## 7.2.3 Identifying the Zones Where Events OccurWe have just seen how to generate events that are geographically distributed among and within zones in a city in accordance with some prespecified probability law. The reverse question is the following: "Given a point ( x, y), in which geographical zone is it contained?"
Clearly, the point-polygon method is also helpful in answering this question: it can be applied to each zone in turn, until a positive result is obtained. If the polygons to be tested, however, are many and have a relatively large number of sides, the computer time for this search will be excessive. The search can be made more efficient by again embedding each reporting
zone in the smallest rectangle that contains it, just as before (Figure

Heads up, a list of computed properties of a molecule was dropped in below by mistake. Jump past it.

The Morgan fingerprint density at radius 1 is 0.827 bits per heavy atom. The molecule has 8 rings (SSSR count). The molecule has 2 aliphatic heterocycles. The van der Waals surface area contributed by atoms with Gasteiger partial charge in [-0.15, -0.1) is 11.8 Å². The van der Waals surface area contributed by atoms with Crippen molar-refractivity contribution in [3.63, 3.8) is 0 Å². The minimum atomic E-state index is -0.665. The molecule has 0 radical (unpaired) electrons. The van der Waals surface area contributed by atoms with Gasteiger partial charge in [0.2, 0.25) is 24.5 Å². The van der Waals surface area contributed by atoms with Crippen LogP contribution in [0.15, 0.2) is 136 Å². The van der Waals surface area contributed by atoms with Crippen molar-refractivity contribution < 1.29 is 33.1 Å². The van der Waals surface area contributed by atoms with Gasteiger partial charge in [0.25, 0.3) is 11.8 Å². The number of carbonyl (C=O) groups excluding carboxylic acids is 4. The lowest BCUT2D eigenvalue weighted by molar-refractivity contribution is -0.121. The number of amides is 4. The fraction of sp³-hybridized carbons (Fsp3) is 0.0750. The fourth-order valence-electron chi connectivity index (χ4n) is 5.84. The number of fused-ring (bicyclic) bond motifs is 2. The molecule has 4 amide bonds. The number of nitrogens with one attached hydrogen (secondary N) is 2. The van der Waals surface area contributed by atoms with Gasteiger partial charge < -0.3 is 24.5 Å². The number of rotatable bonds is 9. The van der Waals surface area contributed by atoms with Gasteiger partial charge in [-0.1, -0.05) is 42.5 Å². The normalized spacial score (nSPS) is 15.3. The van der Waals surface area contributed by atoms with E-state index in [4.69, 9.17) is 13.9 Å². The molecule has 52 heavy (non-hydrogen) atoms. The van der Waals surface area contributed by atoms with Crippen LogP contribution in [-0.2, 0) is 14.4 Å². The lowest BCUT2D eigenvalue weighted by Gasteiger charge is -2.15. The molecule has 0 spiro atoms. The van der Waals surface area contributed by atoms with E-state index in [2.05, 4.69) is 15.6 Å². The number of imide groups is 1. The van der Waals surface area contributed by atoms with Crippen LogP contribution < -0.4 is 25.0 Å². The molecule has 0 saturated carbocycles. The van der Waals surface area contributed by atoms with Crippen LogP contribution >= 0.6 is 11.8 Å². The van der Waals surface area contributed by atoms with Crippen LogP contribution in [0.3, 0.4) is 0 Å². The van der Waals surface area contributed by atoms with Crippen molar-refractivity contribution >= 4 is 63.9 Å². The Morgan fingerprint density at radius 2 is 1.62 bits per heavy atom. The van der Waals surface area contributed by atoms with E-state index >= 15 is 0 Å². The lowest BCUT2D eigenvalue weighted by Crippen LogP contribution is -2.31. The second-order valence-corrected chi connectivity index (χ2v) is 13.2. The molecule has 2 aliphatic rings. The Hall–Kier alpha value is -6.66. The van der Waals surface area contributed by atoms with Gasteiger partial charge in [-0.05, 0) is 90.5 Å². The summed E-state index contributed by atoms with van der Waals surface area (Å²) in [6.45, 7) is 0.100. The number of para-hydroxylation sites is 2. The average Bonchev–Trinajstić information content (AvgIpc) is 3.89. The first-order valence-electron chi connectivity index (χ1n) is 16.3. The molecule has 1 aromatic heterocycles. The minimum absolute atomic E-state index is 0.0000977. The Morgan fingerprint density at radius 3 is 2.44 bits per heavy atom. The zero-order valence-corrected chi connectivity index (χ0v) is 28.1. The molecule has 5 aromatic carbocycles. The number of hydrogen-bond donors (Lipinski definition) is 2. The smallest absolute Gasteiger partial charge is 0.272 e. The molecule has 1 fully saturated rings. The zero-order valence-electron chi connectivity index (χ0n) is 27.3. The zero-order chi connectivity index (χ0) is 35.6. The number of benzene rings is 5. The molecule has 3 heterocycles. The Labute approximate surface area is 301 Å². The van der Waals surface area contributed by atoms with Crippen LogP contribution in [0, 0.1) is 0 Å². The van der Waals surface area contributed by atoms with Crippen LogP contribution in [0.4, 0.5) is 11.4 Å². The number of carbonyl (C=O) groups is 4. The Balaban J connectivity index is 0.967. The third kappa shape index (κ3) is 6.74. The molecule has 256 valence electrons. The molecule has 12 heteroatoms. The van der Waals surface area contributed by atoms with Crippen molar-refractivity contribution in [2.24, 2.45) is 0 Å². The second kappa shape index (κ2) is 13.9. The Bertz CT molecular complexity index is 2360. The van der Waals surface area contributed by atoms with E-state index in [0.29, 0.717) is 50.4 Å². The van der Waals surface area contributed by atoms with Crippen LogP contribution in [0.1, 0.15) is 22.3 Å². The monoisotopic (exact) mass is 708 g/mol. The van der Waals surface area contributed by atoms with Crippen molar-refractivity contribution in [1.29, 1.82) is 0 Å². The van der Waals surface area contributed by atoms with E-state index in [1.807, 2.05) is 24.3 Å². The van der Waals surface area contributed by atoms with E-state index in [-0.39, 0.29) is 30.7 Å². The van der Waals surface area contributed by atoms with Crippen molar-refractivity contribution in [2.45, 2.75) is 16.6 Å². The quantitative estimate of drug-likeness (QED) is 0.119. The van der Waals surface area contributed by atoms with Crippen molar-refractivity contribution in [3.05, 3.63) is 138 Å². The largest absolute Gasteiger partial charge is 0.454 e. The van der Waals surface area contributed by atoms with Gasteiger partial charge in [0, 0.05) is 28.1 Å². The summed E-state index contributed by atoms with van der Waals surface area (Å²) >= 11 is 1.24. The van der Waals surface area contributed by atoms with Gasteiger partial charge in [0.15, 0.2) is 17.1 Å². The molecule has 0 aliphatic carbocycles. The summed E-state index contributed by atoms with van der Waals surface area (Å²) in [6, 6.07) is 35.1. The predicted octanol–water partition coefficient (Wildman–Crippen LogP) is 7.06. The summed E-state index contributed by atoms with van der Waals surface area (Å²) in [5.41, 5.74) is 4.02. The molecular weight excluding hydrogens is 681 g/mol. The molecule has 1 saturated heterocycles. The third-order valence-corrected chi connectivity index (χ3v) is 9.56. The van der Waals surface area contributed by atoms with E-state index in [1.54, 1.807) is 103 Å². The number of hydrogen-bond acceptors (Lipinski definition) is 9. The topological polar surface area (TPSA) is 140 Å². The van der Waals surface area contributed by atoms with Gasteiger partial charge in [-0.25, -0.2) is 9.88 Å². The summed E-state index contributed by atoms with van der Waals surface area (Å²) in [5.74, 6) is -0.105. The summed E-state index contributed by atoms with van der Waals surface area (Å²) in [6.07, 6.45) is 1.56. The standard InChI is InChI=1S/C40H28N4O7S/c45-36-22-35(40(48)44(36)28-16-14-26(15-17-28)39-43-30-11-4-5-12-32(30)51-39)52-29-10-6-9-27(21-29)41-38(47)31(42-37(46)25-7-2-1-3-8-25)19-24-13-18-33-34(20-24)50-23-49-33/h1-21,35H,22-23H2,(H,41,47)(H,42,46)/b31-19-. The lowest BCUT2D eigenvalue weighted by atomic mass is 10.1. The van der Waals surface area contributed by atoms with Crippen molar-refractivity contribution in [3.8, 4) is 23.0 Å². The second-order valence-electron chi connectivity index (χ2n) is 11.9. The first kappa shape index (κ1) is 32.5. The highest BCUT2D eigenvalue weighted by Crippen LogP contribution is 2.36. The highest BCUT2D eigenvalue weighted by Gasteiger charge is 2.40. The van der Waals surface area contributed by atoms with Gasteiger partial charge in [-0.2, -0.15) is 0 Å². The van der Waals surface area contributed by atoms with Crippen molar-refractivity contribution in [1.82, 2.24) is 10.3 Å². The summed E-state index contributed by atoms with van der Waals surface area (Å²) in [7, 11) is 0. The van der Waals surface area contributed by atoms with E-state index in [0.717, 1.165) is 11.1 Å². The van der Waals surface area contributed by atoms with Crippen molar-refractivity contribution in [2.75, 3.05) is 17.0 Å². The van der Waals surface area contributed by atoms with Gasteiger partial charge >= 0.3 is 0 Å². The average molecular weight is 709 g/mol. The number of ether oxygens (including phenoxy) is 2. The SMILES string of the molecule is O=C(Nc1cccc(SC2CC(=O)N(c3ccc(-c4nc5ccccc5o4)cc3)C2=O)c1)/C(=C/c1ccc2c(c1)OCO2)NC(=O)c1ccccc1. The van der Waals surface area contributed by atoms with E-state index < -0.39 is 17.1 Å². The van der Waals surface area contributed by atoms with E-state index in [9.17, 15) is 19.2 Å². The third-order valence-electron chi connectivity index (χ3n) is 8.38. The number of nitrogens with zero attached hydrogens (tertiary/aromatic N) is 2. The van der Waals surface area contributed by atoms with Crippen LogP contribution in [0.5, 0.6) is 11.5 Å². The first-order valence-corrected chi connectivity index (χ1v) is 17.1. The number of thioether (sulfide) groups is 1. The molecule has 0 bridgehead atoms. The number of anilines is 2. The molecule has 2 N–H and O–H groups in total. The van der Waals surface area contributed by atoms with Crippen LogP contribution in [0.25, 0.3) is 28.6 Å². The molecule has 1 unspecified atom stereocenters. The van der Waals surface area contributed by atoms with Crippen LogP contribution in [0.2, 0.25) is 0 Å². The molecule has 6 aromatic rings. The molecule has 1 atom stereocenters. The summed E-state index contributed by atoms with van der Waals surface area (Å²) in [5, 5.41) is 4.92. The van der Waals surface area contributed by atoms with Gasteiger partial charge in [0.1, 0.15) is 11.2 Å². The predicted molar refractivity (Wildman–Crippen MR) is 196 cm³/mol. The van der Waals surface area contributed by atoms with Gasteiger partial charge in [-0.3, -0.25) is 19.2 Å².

7.16). For any particular zone, denote the respective vertices of this
rectangle as follows: x, y)
to be within the zone, the following inequalities must be satisfied:
For large cities, the test indicated by inequality (7.18a) fails about 50 percent of the time, causing immediate rejection of the zone in question. If inequality (7.18a) is satisfied, inequality (7.18b) also has a conditional rejection rate of approximately 50 percent. The complete point-polygon procedure need be carried out only for those zones which satisfy inequalities (7.18), thus greatly decreasing the search time spent on obvious bad choices. It should be noted, in any event, that more than one candidate zone may satisfy inequalities (7.18), owing to the likely overlaps of the zone-containing rectangles as shown in Figure 7.16. Identifying the zone in which a point ( |